All Valentin’s observation could discover no trace of a feeling for his troubles in any of the three doctors. The three received every answer in silence, scanned him unconcernedly, and interrogated him unsympathetically. Politeness did not conceal their indifference; whether deliberation or certainty was the cause, their words at any rate came so seldom and so languidly, that at times Raphael thought that their attention was wandering. From time to time Brisset, the sole speaker, remarked, “Good! just so!” as Bianchon pointed out the existence of each desperate symptom. Cameristus seemed to be deep in meditation; Maugredie looked like a comic author, studying two queer characters with a view to reproducing them faithfully upon the stage. There was deep, unconcealed distress, and grave compassion in Horace Bianchon’s face. He had been a doctor for too short a time to be untouched by suffering and unmoved by a deathbed; he had not learned to keep back the sympathetic tears that obscure a man’s clear vision and prevent him from seizing like the general of an army, upon the auspicious moment for victory, in utter disregard of the groans of dying men.
After spending about half an hour over taking in some sort the measure of the patient and the complaint, much as a tailor measures a young man for a coat when he orders his wedding outfit, the authorities uttered several commonplaces, and even talked of politics. Then they decided to go into Raphael’s study to exchange their ideas and frame their verdict.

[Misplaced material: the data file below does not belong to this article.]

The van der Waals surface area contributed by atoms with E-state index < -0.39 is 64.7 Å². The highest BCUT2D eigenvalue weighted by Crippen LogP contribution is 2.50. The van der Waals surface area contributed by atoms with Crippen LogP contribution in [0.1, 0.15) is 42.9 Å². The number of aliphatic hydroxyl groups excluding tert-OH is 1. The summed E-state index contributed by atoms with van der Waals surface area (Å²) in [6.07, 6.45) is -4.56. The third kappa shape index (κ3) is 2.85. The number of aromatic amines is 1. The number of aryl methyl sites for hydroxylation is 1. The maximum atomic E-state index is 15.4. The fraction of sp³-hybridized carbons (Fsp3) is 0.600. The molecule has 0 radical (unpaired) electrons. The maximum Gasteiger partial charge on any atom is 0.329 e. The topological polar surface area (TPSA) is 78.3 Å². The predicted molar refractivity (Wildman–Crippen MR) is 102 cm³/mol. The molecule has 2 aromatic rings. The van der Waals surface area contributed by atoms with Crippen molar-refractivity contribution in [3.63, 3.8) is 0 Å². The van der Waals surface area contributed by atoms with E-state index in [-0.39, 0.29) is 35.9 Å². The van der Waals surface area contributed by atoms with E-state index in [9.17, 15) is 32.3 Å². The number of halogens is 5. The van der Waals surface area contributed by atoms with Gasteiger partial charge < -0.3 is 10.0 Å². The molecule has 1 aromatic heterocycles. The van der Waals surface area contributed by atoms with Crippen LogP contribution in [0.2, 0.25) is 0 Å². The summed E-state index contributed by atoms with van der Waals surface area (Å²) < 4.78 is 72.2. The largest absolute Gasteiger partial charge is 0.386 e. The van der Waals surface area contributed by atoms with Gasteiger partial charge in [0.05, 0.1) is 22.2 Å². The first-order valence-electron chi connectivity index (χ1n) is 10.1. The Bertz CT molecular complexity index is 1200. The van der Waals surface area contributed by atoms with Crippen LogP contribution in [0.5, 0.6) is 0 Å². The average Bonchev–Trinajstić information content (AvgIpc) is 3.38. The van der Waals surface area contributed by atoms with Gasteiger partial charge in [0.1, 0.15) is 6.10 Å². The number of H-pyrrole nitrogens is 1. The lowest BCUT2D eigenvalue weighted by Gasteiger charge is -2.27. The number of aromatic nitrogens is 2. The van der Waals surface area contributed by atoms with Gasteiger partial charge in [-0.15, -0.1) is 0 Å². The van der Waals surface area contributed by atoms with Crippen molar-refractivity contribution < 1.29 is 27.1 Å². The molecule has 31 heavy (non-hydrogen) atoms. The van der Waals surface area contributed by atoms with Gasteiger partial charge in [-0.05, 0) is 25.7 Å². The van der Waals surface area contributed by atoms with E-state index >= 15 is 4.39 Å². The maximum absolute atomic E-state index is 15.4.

“May I not be present during the discussion, gentlemen?” Valentin had asked them, but Brisset and Maugredie protested against this, and, in spite of their patient’s entreaties, declined altogether to deliberate in his presence.
Raphael gave way before their custom, thinking that he could slip into a passage adjoining, whence he could easily overhear the medical conference in which the three professors were about to engage.
“Permit me, gentlemen,” said Brisset, as they entered, “to give you my own opinion at once. I neither wish to force it upon you nor to have it discussed. In the first place, it is unbiased, concise, and based on an exact similarity that exists between one of my own patients and the subject that we have been called in to examine; and, moreover, I am expected at my hospital. The importance of the case that demands my presence there will excuse me for speaking the first word. The subject with which we are concerned has been exhausted in an equal degree by intellectual labors — what did he set about, Horace?” he asked of the young doctor.
“A ‘Theory of the Will,’”